Today, it seems incredible that Leonard Bernstein could have written West Side Story, an up-to-the-minute commentary on gang warfare in New York City, concurrently with Candide an operetta based on political satire by Voltaire. Yet both pieces, in their way, struggle with timeless ideals that are at the heart of the American project: the idea that we are all created equal, and with a right to life, liberty, and the pursuit of happiness.
The human struggle to honor these ideals plays out in both pieces. In West Side Story, discord between native-born Americans and recent immigrants leads to tragedy, but its most famous song is an anthem of true optimism, a belief in a world – “Somewhere” – where each person has a place, each person has a home. Later this spring, at Washington National Opera, Candide will ultimately offer a similar message of hope, a message wrapped in a challenge to “Make Our Garden Grow.”
BravO is D.C.’s premier young professional arts-lover program, welcoming those who are interested in opera to connect with one another, WNO, and the productions. Each year, led by the BravO council, this group attends designated, discounted BravO nights at the Opera, networking happy hours, and a variety of other social events that focus on the work on our stages. The council functions much like a Junior Board and is made up of extremely dedicated individuals who meet monthly to make strategic plans for the future of BravO, and more importantly the next generation of Opera fans.
This fall we are thrilled to welcome two new council members, Mattia D’Affuso and Alyssa O’Connor! Read more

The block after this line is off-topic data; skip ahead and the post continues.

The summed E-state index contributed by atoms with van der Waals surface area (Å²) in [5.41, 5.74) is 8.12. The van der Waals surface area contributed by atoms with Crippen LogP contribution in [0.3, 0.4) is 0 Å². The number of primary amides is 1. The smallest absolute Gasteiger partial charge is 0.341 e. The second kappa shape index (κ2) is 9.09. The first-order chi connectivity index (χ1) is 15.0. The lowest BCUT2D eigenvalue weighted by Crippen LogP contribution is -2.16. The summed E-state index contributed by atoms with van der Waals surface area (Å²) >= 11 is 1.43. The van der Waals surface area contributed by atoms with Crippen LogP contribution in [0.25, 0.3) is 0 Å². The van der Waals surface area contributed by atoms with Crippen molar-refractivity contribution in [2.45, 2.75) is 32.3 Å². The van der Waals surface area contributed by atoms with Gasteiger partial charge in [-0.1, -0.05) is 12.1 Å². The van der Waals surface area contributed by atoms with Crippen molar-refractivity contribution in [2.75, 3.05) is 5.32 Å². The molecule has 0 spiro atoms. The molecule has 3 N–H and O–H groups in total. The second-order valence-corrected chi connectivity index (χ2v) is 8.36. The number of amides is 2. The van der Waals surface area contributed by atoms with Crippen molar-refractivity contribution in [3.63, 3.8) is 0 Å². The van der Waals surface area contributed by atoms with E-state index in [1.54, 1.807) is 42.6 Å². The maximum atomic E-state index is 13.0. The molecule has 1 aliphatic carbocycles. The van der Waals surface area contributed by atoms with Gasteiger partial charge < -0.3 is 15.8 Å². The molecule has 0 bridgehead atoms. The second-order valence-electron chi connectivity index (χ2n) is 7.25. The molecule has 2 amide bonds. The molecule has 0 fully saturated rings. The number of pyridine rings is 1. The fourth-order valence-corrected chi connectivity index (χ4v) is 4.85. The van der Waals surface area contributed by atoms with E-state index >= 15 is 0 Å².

Leah was born in Adrian, Michigan and studied vocal performance at Moody Bible Institute in Chicago. She made her WNO debut as Madame Lidoine in 2015’s Dialogues of the Carmelites.
She returns to WNO in the 2017-2018 season to take on not one but TWO Verdi classics! She made her role debut as Aida in the fall of 2016 with San Francisco Opera opposite Brian Jagde, and her role debut as Elisabeth of Valois in Opera Philadelphia’s 2015 production of Don Carlo, where she sang alongside Eric Owens. Of her performance in Aida, the San Francisco Chronicle raved her singing “emerged with ease and purity…and she could deliver the most crystalline thread of sound with equal mastery.” Philly’s Broad Street Review said Leah “was impressive as Elisabeth with fine-spun Verdian phrasing, haunting pianissimi, and a perfectly-placed high C at the finale.”
Concept designer for Aida.
Born Marquis Lewis in Los Angeles, RETNA drew inspiration for his name from a Wu Tang Clan lyric.
Deriving his style from the influences of illuminated manuscripts and other text-based art forms, RETNA has become an established contemporary street and studio artist.
Tidbit! RETNA has developed a unique constructed script with roots in calligraphy, hieroglyphics, Hebrew, and Native American typographies that is consistently seen throughout much of his work.
Tenor. Radamès in Aida.
Carl was born in Arlington, Virginia and attended Shenandoah Conservatory of Music.
He made his debut as Samson to rave reviews in Washington National Opera’s 2004 production of Saint-Saëns’ Samson et Delilah. Additionally, he has previously sung Radamès with the National Symphony Orchestra at Wolf Trap’s 2015 concert performance of Aida.
Fun Fact! Carl has worn a huge variety of different hats throughout his career, including but not limited to that of a big rig trucker, bounty hunter, singing waiter, and jewelry designer!